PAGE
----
Anyhow, that's not exactly what you're contending here; but I tend to give the press the benefit of the doubt because of my vantage point ----- i,e., in terms of accusations like these, I always first ask: what possible rote or practical reason could there have been for things to have occurred the way they did, etc.
As for your personal anecdote, i have no idea why that would've occured. I can't think of any publication that would, as part of policy, include the names of jurors in a story. Even if a case was notorious. I can't even think of a one-time extenuating circumstance ---- unless, say, it was like the OJ Simpson case, where the jurors themselves published books and made it a point to present themselves before the press.

They even managed to remain anonymous during their sequestered status, at least.

nikcrit said...

30 years ago a local paper published my mom's name as a juror in a murder trial. Journalists know nothing about accountability.

Specifically to the point: unless the publication was some super-small-time local weekly, publishing the name wouldn't have been left to the discretion of the individual reporter; it would've been a protocol newsroom policy that would've determined that ---- though, like i said, i can't imagine even the most rinky-dink paper doing something like publishing the name of jurors, particularly in a felony case.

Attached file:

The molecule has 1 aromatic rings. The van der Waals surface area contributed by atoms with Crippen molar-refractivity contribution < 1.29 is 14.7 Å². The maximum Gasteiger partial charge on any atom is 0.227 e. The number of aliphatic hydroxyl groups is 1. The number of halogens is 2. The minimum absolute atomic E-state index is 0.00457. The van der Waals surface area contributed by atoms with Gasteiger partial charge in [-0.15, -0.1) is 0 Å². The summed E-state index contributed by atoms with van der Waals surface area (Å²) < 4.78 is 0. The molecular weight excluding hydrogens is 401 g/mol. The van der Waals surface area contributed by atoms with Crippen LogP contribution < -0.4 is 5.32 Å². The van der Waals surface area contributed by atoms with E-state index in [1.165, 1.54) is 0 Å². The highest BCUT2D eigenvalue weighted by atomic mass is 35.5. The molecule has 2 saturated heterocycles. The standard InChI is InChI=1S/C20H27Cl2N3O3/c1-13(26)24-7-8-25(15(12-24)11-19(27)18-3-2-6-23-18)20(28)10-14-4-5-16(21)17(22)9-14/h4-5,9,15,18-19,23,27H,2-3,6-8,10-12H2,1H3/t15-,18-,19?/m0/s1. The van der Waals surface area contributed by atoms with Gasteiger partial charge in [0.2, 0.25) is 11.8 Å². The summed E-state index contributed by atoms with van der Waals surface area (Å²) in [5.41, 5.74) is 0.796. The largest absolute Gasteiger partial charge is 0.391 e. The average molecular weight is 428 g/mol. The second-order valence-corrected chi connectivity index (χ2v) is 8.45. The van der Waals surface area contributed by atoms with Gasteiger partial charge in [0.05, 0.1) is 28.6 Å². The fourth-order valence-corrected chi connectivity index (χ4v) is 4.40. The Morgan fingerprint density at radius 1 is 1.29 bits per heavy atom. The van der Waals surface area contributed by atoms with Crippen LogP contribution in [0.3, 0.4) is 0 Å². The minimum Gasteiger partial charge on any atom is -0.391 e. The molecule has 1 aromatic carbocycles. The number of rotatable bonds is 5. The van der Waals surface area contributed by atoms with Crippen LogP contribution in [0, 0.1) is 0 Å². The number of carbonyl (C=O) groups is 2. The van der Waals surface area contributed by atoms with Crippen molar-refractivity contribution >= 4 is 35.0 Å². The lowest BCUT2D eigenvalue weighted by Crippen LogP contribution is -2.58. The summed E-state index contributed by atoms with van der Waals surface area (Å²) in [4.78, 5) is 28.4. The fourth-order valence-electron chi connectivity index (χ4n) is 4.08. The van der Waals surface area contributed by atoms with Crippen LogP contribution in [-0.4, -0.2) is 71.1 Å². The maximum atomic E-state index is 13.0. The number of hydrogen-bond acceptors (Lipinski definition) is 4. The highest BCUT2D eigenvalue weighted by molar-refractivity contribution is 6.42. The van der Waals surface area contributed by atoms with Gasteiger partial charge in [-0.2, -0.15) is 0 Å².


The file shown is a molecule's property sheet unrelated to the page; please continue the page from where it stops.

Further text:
I recall similar discussions with CR at GL Piggy; it's sorta naive to think that nytimes.com and latimes.com, washpost.com, etc., sit around and try to find ways to be 'politically correct'; yeah, there is p.c. sanctimony, and, yeah, their respective organizations have falled into hard p.c. orthodoxies ------ but t he reporters themselves, believe it or not, are probably some of the most cynical reactors among those exposed to that fact. Such orthodoxies aren't a result of the collective newsroom ethos but moreso its larger forces, many of course financial.

I recall CR grabbing his laptop and putting on his fedora and crashing the Zimmerman trial for a few days; he was genuinely surprised to learn that the pool of national reporters covering the trial were --- gasp! ----- cynical about the entire proceeding and far from being dupes in the p.c./anti-Zimmerman cabal that the man-o-sphere near-unanimously presumed.
Some of the msot anti-p.c. folk I know were big-city daily news reporters.

peterike said...

Happy Thanksgiving homies!!!

peterike said...

New York Times reporters who outed Wilson are themselves exposed.

http://rightwingnews.com/media/two-new-york-times-reporters-posted-darren-wilsons-home-address-look-see-home-addresses/

There was a time I'd find this kind of thing offensive, but not anymore. We need more of this. Though of course nothing will come of it, while Wilson may very well get shot.

nikcrit said...

Happy holidays, peterile
(Try your best to keep your dinner tab under $500 tomorrow, you decadent-ass big apple epicurean, you!!!!!